EXTRACT IT: VANILLA
Fig. A: Finely chop all the plant matter. Fig. B: Put the
dandelions in the jar and fill with menstruum to cover the
plants. Fig. C: Pour it all into a blender and blend.
» Alcohol is an excellent menstruum; 100 proof
grain alcohol is the best choice, but vodka, gin, or
rum can be used in its place. This example uses the
strongest vodka I could find at the market here in
California, 80 proof (40% alcohol).
» Vegetable glycerin also extracts and preserves,
but must be refrigerated. Glycerin is perfect for
children or other people for whom alcohol is contraindicated. It’s available with a little searching. It’s thick
and sticky, so dilute it to 50% with spring water.
» Vinegar is great because it’s tasty and can be
used in cooking, or served on salads. I used apple
cider vinegar, although white or red will also work.
Place the chopped plant matter into a jar, then pour
in the menstruum until the plant matter is just
barely covered with liquid (Figure B). I made 1 jar of
each type of menstruum, all using the same proportions. Now pour the mixture into a blender. Blend to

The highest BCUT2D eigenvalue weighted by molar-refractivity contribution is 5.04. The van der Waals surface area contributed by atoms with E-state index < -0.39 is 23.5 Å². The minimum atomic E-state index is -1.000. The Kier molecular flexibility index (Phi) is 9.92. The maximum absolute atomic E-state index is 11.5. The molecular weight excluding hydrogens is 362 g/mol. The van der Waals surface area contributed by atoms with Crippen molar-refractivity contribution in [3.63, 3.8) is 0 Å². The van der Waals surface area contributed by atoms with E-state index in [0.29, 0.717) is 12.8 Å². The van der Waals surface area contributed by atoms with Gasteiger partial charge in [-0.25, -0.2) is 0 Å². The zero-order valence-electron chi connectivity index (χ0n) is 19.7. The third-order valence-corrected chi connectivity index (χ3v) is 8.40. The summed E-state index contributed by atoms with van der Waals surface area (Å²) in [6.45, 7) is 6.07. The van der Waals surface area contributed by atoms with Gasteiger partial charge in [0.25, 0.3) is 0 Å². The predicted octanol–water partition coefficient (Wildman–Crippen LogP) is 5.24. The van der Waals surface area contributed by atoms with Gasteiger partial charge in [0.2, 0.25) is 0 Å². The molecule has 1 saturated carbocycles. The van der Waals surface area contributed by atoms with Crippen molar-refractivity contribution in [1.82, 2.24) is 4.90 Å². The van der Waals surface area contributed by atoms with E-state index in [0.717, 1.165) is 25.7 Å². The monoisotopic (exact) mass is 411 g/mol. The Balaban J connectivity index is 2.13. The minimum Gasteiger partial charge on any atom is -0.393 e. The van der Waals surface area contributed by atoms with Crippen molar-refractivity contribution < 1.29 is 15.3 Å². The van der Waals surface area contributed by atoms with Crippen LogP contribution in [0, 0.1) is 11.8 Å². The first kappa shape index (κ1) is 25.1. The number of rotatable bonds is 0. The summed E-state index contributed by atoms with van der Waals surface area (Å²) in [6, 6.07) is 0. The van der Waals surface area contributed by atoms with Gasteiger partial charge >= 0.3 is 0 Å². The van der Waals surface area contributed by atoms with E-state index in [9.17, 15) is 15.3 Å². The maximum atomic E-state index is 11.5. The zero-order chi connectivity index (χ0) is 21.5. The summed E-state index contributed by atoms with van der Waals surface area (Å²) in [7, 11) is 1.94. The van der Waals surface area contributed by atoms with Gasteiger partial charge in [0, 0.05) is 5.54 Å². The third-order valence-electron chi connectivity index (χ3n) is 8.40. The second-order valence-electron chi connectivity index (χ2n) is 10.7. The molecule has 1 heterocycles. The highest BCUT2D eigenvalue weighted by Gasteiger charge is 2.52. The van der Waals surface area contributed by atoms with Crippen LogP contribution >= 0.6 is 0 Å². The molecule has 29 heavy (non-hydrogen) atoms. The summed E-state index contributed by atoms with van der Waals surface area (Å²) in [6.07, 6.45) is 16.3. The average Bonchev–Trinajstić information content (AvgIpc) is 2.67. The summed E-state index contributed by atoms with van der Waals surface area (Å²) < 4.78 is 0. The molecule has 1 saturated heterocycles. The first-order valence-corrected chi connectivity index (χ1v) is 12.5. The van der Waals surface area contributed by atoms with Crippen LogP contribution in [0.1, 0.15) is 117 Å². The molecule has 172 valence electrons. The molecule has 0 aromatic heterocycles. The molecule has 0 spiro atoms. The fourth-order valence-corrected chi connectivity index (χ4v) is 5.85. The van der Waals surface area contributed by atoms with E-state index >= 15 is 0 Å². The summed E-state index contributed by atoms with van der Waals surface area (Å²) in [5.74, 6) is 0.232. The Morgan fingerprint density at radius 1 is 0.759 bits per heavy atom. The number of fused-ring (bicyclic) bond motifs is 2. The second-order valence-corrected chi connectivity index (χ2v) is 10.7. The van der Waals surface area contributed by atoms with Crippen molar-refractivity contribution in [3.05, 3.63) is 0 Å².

your heart’s content (Figure C). I stopped when the
particles of plant seemed good and pulverized, and
the liquid was cloudy and milky. Pour it all back into
the jar, and screw the lid on tight.
Fig. D: Shake the tincture every day. Fig. E: Strain the
plant matter and collect the liquid. Fig. F: Store the tincture in dark bottles. Fig. G: Label your herbal medicine.
4. Wait and shake.
For the next 6 weeks, store your jar in a cool, dark
place, and shake it vigorously every day (Figure D).
Shaking the tincture prevents the plant matter from
settling, and exposes more of its surface area to the
menstruum. Shake it and then store it; store it and
then shake it. Checking on the tincture every day
allows you to watch the transformation from green
liquid to darker brown.
5. Bottle and label.
After 6 weeks, the tincture is strong and potent. Strain
the plant matter from the fluid (Figure E). Then, using
a funnel, pour the tincture into a dark glass bottle for
long-term storage (Figure F). Vinegar and alcohol
tinctures have a very long shelf life. Glycerin tinctures
do too, as long as they are refrigerated.
Oh, and don’t forget to make a clear, readable
label for this medicine (Figure G). Include the plant
name and the parts of the plant used, the menstruum used, and the date the tincture was made.
The natural world is Brookelynn Morris’ greatest inspiration.
She learned everything she knows about plants and herbs
from one of her favorite teachers, her mother-in-law.